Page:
Each year, Middle Division students travel together on multi-day, overnight trips. These trips relate to students’ course of study, expose them to the life skills involved in travel, and give them the opportunity to bond with their peers in an out-of-school setting.
On March 31-April 2, 5th and 6th graders visited Florida’s state capital, Tallahassee. Following are some highlights from their trip.
Mission San Luis, a historic site, is a Spanish and Indian Village, which was settled from 1656 to 1704. There are ongoing excavations, exhibits, special tours, and reconstructions located on the 60-acre park-like site. Students learned and saw first-hand the livelihood and culture of the Spanish and Indians the late 1600s.
Set amidst 52 acres of breathtaking Florida flora and fauna, the Tallahassee Museum has served as an iconic Tallahassee landmark for more than 50 years. Ranked as one of Florida’s top museums, the Museum’s living exhibits of native Florida wildlife, nature trails and native gardens are renowned by visitors of all ages. The Museum encourages guests to discover and learn about North Florida’s natural environment, rich history and diverse cultural communities. Students visited the Tallahassee Museum where the programs included: Night Creatures; A Drop in the Bucket; Seminole Survival and facts about the Seminole Indians and the Spanish.
Visit to the Florida State Old and New Capitol Buildings
Florida’s new Capitol building has a rich ancestry, which began in 1824 with the establishment of Tallahassee as the new capital city. As Florida’s population has continued to grow, so has its need for government services. The New Capitol symbolizes the growth and development of Florida. The Capitol is 22 story building featured behind our students in the below picture. It is home to Florida’s Executive and Legislative branches and students were excited to visit both buildings.
Academy students demonstrated such good behavior that they were invited to sit in on a Senate Session. It was imperative that silence be kept while in session. Academy students were silent, attentive and respectful. Our students were fortunate to see a live vote and the passing of a budget with pro-active solutions to Florida’s healthcare challenges. While our 5th & 6th graders were in attendance, legislation also was passed to improve Florida State prisons.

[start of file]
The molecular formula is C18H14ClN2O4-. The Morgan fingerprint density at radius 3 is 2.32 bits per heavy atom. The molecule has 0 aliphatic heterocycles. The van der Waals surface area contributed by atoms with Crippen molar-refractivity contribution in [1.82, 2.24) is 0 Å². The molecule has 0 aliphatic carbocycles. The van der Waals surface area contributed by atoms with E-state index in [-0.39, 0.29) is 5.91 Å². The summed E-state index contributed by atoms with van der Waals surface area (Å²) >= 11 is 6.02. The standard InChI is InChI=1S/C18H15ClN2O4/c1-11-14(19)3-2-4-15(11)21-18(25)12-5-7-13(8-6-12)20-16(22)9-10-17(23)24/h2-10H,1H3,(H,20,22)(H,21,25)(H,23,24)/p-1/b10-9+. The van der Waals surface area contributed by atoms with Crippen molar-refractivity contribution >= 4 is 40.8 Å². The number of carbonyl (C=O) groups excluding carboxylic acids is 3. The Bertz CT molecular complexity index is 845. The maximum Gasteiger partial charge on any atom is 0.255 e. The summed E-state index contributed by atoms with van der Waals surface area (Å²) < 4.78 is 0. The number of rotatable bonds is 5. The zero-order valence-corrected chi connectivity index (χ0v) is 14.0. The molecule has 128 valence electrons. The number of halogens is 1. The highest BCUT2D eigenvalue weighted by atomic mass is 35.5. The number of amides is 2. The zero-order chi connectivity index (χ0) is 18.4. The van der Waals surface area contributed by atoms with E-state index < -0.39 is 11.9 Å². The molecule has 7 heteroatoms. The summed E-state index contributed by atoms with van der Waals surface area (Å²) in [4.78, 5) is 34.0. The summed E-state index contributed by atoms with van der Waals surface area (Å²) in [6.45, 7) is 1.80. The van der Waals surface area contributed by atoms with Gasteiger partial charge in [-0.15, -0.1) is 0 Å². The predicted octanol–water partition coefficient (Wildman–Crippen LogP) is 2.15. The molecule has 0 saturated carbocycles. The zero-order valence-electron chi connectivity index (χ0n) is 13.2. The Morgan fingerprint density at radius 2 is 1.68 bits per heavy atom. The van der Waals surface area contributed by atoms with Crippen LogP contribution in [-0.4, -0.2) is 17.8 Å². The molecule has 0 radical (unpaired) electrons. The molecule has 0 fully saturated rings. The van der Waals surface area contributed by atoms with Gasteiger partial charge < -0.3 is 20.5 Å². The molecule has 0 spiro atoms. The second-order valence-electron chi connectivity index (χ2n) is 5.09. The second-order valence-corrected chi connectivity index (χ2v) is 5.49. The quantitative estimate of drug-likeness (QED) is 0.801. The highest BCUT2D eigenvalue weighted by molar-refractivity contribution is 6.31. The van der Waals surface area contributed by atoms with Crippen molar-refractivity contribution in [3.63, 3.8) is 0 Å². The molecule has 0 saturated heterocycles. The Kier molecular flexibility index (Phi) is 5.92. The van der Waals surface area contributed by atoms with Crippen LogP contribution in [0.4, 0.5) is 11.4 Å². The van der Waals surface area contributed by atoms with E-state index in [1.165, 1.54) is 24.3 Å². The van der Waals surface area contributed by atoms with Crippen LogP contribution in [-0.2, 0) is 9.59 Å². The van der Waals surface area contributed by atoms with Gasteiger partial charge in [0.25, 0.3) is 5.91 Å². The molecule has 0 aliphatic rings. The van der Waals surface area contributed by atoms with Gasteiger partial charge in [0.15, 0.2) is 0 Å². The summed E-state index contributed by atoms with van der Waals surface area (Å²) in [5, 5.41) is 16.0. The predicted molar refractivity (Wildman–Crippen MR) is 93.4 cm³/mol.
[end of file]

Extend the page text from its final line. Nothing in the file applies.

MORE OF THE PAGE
Students had the opportunity to debate in the legislature on an issue regarding The Cross Florida Barge Canal.
Students discussed, debated and provided opinions whether Florida should build a man-made waterway across the state. The canal would connect the Atlantic Ocean and the Gulf of Mexico. This canal would allow barges to move goods and people more quickly. After a very interesting and well-informed debate in which students offered their opinions about the environment, clean water, and jobs, our group voted against the canal. Had our students been in the legislature in 1961 and voted against the Barge Canal, they would have saved Florida more than $350 million.
Florida Caverns State Park was the last stop on our trip. This is one of the few state parks with dry (air-filled) caves and is the only state park in Florida to offer cave tours to the public.
The Florida Cavern has dazzling formations of limestone stalactites, stalagmites, soda straws, flowstones and draperies.
Sixth grade students have been learning about the formations in their science class and applied what they learned during the cavern adventure. Mrs. Magnusson’s 6th grade girls have a video to share.
Students also had time for good old fun and participated in community building activities, creating connections with their classmates and teachers at The Challenger Learning Center with an I-MAX movie in 3-D and The Fun Station where they had a choice of three of the following activities: Laser Tag, Bumper Boats, Go Carts, Miniature Golf or GEM Mining.
Academy at the Lakes’ extended trips are excellent examples of how our faculty and staff value the “love of learning” and “joy in the journey.” More than just a fun getaway, extended trips like those to Tallahassee provide students with the opportunity to apply and reinforce what they learn in the classroom.